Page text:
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‘Reach out for help’ family urges after Henrico firefighter’s death

HENRICO COUNTY, Va. -- As the Henrico County community and firefighters around Richmond mourn the sudden death of firefighter Kevin O'Connell, his family wanted to share an important message -- "reach out for help."

O'Connell, a husband and father of two, took his own life Tuesday afternoon.

The veteran firefighter was having trouble processing the horrors he saw as a part of his job, according to a public goodbye he posted on social media.

It was an issue his family addressed Thursday in an open letter posted on social media and shared by the Henrico County Division of Fire.

"Our wishes are for others who may be suffering in silence to reach out for help!" the letter read. "Please don't ever feel that you are alone. As well, if you see or suspect others may be dealing with more than they can handle, please reach out to them. Sometimes there are no obvious red flags or warning signs."

O'Connell had been a firefighter for 11 years. He was assigned to Station 22 in Innsbrook.

"His life was joyous as a devoted husband and father. His sixteen-year marriage to his wife and his life with their two sons were his world. He loved them and couldn't stand to be away from them, but his pain became too overwhelming," his family shared. "He loved playing golf with his dad and he loved his firefighter family. Fire and EMS was a job he loved, but it unknowingly caused him enormous pain and suffering."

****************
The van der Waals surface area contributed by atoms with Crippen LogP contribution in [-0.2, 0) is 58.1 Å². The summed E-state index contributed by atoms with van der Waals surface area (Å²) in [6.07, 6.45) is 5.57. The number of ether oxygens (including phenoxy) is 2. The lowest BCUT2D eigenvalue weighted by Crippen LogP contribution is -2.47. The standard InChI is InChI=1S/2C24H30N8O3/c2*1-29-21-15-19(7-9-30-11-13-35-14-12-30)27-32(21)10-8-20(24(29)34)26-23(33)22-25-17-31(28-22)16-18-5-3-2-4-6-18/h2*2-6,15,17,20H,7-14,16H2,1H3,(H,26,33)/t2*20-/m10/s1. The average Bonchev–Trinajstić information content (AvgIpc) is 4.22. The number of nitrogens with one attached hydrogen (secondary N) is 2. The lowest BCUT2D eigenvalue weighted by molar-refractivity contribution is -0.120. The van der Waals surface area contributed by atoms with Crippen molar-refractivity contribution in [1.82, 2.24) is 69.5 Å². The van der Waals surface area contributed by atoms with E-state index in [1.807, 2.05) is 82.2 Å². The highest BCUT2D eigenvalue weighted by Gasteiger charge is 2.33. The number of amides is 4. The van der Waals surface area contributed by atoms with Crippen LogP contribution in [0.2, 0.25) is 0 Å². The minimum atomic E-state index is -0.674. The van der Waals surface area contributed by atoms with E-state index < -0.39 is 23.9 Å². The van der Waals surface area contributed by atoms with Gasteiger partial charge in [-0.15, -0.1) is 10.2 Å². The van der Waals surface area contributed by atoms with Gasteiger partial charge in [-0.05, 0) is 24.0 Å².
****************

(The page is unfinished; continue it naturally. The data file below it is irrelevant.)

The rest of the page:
Jason Elmore, a pastor and chaplain for Chesterfield Fire and EMS, said the painful loss reinforced the need for more conversation about depression among first responders.

"That's why peer-to-peer support teams in fire and EMS departments across our area are so important,” Elmore explained. “We want to let people know you are not weak for asking for help. In fact, you're strong for reaching out and understanding that there is an issue that needs to be taken care of."

Ames Hart, with the Virginia Chapter of the American Foundation for Suicide Prevention, reminded people to be aware when talking to friends and loved ones.

"The biggest thing we can do when we know someone is having a difficult time is listen. So take the time to find out, what is it is going on right now that has brought you to this place," Hart said. "Talking to a friend can be a powerful thing."

Henrico County manager John Vithoulkas requested the county flag lowered at all county facilities in O’Connell's memory.

"Our family would like to thank the community and our extended public safety family as we begin to grieve for our loving son, brother, husband, father, and friend. While our grief is just beginning, we are uplifted to know that we have the support of so many," the O’Connell family wrote. "Thank you for remembering our loving Kevin as a strong family man and servant to those who needed his help in their time of need. His service to his community will not be forgotten."